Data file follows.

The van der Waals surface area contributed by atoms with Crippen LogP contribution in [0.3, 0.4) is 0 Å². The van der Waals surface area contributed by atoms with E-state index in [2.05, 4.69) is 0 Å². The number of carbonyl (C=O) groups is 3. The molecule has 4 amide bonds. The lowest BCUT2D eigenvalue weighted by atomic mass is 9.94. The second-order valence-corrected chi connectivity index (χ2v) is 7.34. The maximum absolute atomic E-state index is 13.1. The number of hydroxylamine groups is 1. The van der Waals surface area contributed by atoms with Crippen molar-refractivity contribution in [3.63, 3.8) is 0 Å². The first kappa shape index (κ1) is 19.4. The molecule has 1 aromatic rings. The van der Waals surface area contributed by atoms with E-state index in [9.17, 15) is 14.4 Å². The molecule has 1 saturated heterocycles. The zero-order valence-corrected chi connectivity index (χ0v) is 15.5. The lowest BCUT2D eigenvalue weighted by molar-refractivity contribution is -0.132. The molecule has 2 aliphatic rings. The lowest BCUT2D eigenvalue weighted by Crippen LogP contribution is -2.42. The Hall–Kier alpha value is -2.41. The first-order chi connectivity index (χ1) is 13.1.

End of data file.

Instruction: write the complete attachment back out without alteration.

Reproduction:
The van der Waals surface area contributed by atoms with Crippen LogP contribution in [0.3, 0.4) is 0 Å². The van der Waals surface area contributed by atoms with E-state index in [2.05, 4.69) is 0 Å². The number of carbonyl (C=O) groups is 3. The molecule has 4 amide bonds. The lowest BCUT2D eigenvalue weighted by atomic mass is 9.94. The second-order valence-corrected chi connectivity index (χ2v) is 7.34. The maximum absolute atomic E-state index is 13.1. The number of hydroxylamine groups is 1. The van der Waals surface area contributed by atoms with Crippen molar-refractivity contribution in [3.63, 3.8) is 0 Å². The first kappa shape index (κ1) is 19.4. The molecule has 1 aromatic rings. The van der Waals surface area contributed by atoms with E-state index in [9.17, 15) is 14.4 Å². The molecule has 1 saturated heterocycles. The zero-order valence-corrected chi connectivity index (χ0v) is 15.5. The lowest BCUT2D eigenvalue weighted by molar-refractivity contribution is -0.132. The molecule has 2 aliphatic rings. The lowest BCUT2D eigenvalue weighted by Crippen LogP contribution is -2.42. The Hall–Kier alpha value is -2.41. The first-order chi connectivity index (χ1) is 13.1.